Spotted on today’s afternoon dog-walk.
I really should have taken a video clip, because others were arriving and it was great fun watching them come into land.
My brother Simon’s comment was, “I hope they watch out for quacks in the ice.”
I mentioned to my wife recently that I was having another go at reading James Joyce’s Ulysses. Rose, who is extremely well-read and knows it because her rather large collection of degrees includes an English Literature one, gave a monosyllabic response.
“That”, I replied, “is a question I ask myself with each page I turn.”
I need to tread carefully here, because I have some very good friends who love Joyce, and Ulysses in particular, but the book is most famous for dividing opinions, so I hope we can remain friends! Many of us are grateful, though, that Virginia Woolf was so dismissive of it, because it shows we are in good company:
“Never did I read such tosh. As for the first 2 chapters we will let them pass, but the 3rd 4th 5th 6th–merely the scratching of pimples on the body of the bootboy at Claridges. Of course genius may blaze out on page 652 but I have my doubts. And this is what Eliot worships…”
Now, I admit to not having got very far with it yet (though I have also read and heard recitals of various extracts over the years). But while there are some books where I will occasionally jump to the end of the page to skip a dull section, Ulysses is, I think, the first where I can get bored in the middle of a paragraph and decide that it isn’t worth finishing.
It’s not that I dislike a challenge in my reading. I adore Shakespeare and, I suspect, read more poetry than the average bear. I even like cryptic crosswords. But all of those give you some reward for your persistence, in a way that this, so far, has not.
I suspect that Joyce, like many influencers after him, had just realised, after some fairly lacklustre books like A Portrait of the Artist, that shock and divisiveness are the best ways to go viral. It’s just too bad he didn’t decide to make it enjoyable as well.
Many years ago, I saw a review of the 700-plus-page tome: “Man walks around Dublin. Nothing much happens.” You could make similar claims about, say, Under Milk Wood, but that is, in my opinion, greatly superior. And much shorter. I think I might have enjoyed and appreciated Ulysses as poetry if Joyce had kept it to, say, about a dozen pages.
D. H. Lawrence was marginally more forgiving than Woolf:
“Ulysses wearied me: so like a schoolmaster with dirt and stuff in his head: sometimes good, though: but too mental”
I would agree: it is very clever in places, and Joyce certainly gets top marks for originality, but that can be an overrated characteristic, I think, in literature as in music or art; sometimes there are good reasons why nobody did it this way before now!
So I’m going to make a comparison which probably isn’t often made amongst the literati: Ulysses reminds me of Austin Powers. I saw that movie soon after it came out — on a plane, I think — and it annoyed me because every fifteen minutes or so I would decide it was too stupid to waste my time on, and be about to turn it off, and then something very funny would happen. I would laugh out loud, and keep watching for another 15 minutes. In that way, I may even have made it to the end; I forget.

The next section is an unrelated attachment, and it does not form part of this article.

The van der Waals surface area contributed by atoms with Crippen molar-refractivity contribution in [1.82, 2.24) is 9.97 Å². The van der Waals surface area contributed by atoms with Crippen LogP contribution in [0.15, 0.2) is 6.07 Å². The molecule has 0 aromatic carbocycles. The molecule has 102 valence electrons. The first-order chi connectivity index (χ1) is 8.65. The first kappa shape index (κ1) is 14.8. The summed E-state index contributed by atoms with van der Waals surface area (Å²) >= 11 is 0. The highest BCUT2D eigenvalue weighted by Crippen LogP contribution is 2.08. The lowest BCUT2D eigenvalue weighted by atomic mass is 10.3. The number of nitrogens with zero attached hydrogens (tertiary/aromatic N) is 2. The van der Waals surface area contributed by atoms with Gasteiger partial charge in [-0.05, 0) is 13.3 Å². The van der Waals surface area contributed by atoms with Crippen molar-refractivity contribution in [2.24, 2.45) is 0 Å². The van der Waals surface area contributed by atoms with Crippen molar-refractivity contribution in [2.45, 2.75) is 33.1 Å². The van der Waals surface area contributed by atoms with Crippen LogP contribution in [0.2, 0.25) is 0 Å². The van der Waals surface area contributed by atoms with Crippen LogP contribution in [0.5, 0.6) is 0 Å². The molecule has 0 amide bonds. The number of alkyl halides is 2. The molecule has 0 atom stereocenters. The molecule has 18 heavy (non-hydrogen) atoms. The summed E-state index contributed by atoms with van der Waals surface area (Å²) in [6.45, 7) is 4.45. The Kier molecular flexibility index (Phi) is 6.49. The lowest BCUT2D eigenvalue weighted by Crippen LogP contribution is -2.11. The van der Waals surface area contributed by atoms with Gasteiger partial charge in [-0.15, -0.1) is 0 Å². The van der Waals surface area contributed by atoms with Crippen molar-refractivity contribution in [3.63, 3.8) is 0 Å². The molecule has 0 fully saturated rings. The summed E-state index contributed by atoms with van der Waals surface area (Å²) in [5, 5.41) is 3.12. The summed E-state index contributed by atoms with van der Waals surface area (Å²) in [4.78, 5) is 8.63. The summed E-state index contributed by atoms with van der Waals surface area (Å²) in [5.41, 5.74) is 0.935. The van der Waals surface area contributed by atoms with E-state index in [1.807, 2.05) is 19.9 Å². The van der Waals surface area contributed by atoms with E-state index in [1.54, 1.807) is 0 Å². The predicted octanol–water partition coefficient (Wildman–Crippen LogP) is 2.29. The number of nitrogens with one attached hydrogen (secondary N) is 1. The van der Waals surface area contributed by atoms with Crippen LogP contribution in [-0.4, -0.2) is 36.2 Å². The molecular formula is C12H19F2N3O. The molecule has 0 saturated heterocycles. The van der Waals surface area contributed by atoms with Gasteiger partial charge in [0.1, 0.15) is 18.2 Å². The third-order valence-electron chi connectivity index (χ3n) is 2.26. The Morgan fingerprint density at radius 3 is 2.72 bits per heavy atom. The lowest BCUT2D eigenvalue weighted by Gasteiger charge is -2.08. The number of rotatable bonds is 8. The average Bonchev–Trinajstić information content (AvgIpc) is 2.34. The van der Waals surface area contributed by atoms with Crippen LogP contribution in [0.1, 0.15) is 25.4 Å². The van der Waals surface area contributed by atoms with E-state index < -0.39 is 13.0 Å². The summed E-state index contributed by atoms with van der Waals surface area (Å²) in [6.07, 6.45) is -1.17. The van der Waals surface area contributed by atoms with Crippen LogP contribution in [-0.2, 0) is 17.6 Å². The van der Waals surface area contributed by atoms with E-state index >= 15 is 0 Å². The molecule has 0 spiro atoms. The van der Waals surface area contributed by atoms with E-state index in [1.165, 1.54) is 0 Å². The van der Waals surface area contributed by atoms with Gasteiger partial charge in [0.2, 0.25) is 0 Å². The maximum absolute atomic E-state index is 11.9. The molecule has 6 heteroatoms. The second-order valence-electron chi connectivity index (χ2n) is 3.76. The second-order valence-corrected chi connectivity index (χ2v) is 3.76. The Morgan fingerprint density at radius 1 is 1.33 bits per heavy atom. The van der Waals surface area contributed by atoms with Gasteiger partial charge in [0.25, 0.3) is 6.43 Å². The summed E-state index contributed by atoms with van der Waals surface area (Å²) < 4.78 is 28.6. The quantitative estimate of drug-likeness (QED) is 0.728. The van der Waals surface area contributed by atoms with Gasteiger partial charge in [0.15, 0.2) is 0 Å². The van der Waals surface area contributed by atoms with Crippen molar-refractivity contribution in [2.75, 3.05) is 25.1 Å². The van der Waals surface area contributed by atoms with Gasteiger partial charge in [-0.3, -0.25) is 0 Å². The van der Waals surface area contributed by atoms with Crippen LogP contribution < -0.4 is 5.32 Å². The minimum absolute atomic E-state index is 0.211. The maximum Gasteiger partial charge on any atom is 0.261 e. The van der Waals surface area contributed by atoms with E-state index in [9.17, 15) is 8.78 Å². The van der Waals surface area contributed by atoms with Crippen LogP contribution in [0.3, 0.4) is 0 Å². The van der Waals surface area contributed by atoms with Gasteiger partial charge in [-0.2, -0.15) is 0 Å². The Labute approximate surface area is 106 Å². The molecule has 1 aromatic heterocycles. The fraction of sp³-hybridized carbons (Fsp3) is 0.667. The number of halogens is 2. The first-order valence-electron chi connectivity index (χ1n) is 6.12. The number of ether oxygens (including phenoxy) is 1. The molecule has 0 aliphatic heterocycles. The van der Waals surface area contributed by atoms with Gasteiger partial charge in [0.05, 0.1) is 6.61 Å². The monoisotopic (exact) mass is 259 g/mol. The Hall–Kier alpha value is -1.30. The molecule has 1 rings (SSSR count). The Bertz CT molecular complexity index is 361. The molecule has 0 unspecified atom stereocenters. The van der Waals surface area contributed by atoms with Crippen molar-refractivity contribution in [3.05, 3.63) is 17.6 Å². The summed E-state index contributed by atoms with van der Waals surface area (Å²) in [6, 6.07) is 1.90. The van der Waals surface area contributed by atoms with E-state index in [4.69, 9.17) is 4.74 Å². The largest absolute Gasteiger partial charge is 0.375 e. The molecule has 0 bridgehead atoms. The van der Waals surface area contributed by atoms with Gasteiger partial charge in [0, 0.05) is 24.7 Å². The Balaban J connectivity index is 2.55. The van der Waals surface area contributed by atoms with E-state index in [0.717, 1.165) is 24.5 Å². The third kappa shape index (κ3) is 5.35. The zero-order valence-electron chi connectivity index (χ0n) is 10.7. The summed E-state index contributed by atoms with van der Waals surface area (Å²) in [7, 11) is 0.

Ulysses, after pages of boredom, brings up something to make the corners of my mouth curl slightly upwards… and then goes back to obscure tedium again. I fear that ratio won’t be enough to keep me going as far as Virgina Woolf, who famously gave up on it at page 200. Most of us only have about 4000 weeks on this earth, and there are so many enjoyable ways to spend them that I doubt I will squander many more on Joyce. But we will see.
I’m reading an electronic version (partly because neither of us has yet deemed it worthy of the bookshelf-space a paper copy would consume), and e-books have the interesting characteristic of making it harder to tell how far through them you have progressed. But I’m going to suggest that most paper books fall into one of two categories. There are those where at some point you think, “Oh, that’s sad, I’m getting near the end!” and there are those where you think, “Good God, how much more of this is there?”
We’ve just been re-watching Peter Jackson’s Lord of the Rings trilogy, and it was just as splendid as ever.
It reminded me of my second visit to New Zealand, in 2007, and the day I spent walking the Tongariro Crossing; a dramatic volcanic landscape where many of the scenes in The Return of the King were filmed.
It’s fun showing it in gritty monochrome, but in fact some of its drama comes from the occasional bright colours amidst a landscape of Martian barreness.
There are vast structures through which you can imagine rivers of heat must have poured.
And some of the rocks look almost like man-made art installations.
This other-worldly landscape emerges from placid surrounding plains, so you can look out and see what life is like back on Earth.
It’s a fascinating place, and makes for a most unusual one-day hike. Recommended, if you get the chance to visit.
On our mantlepiece, we have a small golf-ball-sized piece of volcanic lava that I brought home to Rose after my trip. “Here you are, darling; I’ve brought you a bit of Mount Doom!”
I always had a talent for romantic gestures.
© Copyright Quentin Stafford-Fraser